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Reviewed by:
  • Boys’ Books, Boys’ Dreams and the Mystique of Flight
  • Robert von der Osten (bio)
Fred Erisman . Boys’ Books, Boys’ Dreams and the Mystique of Flight. Fort Worth: Texas Christian UP, 2006.

Having grown up on Tom Swift and the boys' series books I salvaged from our basement and flea markets, I leapt at the opportunity to review Erisman's detailed study of aviation series books from 1905 to 1958. Erisman's project is an important one since all history is also a history of technology, whether it was the stirrup that altered warfare and medieval society (White 38) or the airplane that similarly radically changed warfare and our society. Technological changes that contribute to changes in social relations are related to values and symbols that are incorporated in a relatively unmediated manner in popular literature. As Erisman points out, the series books "lead their young readers into and through a time of awesome change" (26). Therefore, the study of often neglected "marginal" literature such as the aviation series books plays an important role in articulating the conceptual sinews of a culture.

Erisman attempts to demonstrate that aviation series books had a significant historic role in promoting an interest in aviation and the values of aviation to young boys. He argues that "In book after book the series writers spelled out the history, the expectations, and the possibilities of flight, linking it with adventure, with commerce, and with romance, and communicating it to the young in the most positive and appealing of manners" (298). To make his case, he provides a detailed history of the series book to indicate how these books often offer an authentic account of aircraft, the vocabulary and techniques of aviation, the procedure for flight, the growing assimilation of aviation into American society, and "the evolving image of 'the aviator' as a paragon of American integrity and manhood" (291). Erisman's study is giddily optimistic in its vision and defined by an almost anachronistic master narrative that aviation and aviation values incorporated in the series books are a driving force for a better world. "Progressive America will lead the way, but, through the agency of popularly accessible aviation as it spreads throughout the world, all mankind will ascend to a new and higher level of human capability. It is an admirable, worthy vision, and its tragedy is that the reality of world events and the accelerating course of technology worked to frustrate its realization" (299). This is a vision that I cannot share because it seems both naïvely technocratic and dangerously colonial; and it offers a constrained narrative that limits Erisman's scholarship.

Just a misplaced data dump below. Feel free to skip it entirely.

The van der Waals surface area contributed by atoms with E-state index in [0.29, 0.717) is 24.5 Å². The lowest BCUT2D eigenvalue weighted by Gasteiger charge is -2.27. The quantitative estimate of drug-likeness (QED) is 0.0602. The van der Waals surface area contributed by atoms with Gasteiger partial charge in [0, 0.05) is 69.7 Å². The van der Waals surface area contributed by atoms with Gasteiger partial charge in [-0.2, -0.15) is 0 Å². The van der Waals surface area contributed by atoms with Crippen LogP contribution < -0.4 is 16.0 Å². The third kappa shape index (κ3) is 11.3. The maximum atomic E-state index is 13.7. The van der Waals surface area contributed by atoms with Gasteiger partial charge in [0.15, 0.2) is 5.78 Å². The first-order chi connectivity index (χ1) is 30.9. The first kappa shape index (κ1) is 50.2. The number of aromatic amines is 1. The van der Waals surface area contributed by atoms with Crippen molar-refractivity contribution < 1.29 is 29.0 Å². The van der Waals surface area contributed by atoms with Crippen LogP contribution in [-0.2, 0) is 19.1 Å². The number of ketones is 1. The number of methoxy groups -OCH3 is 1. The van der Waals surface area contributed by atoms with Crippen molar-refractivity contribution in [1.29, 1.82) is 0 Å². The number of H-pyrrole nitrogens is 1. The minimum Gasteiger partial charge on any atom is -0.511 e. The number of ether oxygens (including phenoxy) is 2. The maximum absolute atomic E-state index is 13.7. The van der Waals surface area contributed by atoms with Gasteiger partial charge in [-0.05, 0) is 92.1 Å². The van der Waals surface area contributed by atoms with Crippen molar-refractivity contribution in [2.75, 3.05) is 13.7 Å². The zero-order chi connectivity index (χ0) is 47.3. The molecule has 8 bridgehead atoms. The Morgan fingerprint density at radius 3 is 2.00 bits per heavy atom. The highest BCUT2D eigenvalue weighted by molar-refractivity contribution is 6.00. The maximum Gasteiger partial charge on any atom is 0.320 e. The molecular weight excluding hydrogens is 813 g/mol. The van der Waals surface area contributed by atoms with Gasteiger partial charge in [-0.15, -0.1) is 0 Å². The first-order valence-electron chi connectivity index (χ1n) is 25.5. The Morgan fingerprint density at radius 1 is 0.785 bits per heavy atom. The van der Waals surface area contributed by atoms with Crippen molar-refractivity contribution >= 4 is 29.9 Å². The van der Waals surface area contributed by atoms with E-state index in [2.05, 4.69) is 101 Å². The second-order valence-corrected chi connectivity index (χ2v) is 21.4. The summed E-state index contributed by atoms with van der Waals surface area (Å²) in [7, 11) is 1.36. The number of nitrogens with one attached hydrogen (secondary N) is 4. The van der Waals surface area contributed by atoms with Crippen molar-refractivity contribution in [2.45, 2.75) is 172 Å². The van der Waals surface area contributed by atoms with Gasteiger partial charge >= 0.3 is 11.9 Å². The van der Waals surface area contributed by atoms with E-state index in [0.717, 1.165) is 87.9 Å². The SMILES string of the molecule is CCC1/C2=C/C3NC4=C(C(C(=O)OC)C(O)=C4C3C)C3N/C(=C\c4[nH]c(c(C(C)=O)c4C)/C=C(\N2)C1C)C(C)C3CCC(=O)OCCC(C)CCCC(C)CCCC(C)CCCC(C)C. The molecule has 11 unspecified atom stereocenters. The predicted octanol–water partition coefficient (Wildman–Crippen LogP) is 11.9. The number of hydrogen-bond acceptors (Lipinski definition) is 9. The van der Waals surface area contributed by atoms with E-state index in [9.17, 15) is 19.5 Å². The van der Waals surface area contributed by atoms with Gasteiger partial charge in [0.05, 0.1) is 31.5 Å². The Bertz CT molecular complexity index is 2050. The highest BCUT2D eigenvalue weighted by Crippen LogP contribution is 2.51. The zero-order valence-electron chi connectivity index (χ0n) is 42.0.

Erisman's first chapter "Setting the Stage: Technology and the Series Book" places the aviation series within a useful and concise history of boys' series books, though I would recommend the collection of essays American Boys' Series Books 1900–1980 edited by Barbara Bishop to [End Page 192] anyone doing research in this area. Erisman traces the history of the aviation series chronologically from the "Airship Boys" of 1909 through both world wars to Isaac Asimov's "Lucky Starr Adventures" that ended in 1958, comprehensively considering a very large number of texts. He places these texts within the context of a concise and detailed history of aviation, one so abbreviated that it sometimes loses the drama of the struggle, including the failures, of a developing technology and becomes a cavalcade of advances, which could be daunting for those lacking any technical enthusiasm for aviation. He provides brief biographies of a number of the authors and summaries of a substantial numbers of books, summaries that were nostalgically satisfying for me, could provide a useful overview for potential researchers, but could be tedious for those less invested in this literature.

In discussing the works, Erisman seemed most in his element applying painstaking research in showing how the works included accurate details of aviation development. "Steve's Waco E is a modern private plane, introduced in 1940 and supporting impressive speed and a 23,000 feet service ceiling" (234). Most chapters end with a clear statement of Erisman's analysis of the contribution these books make to the development of aviation whether it is...


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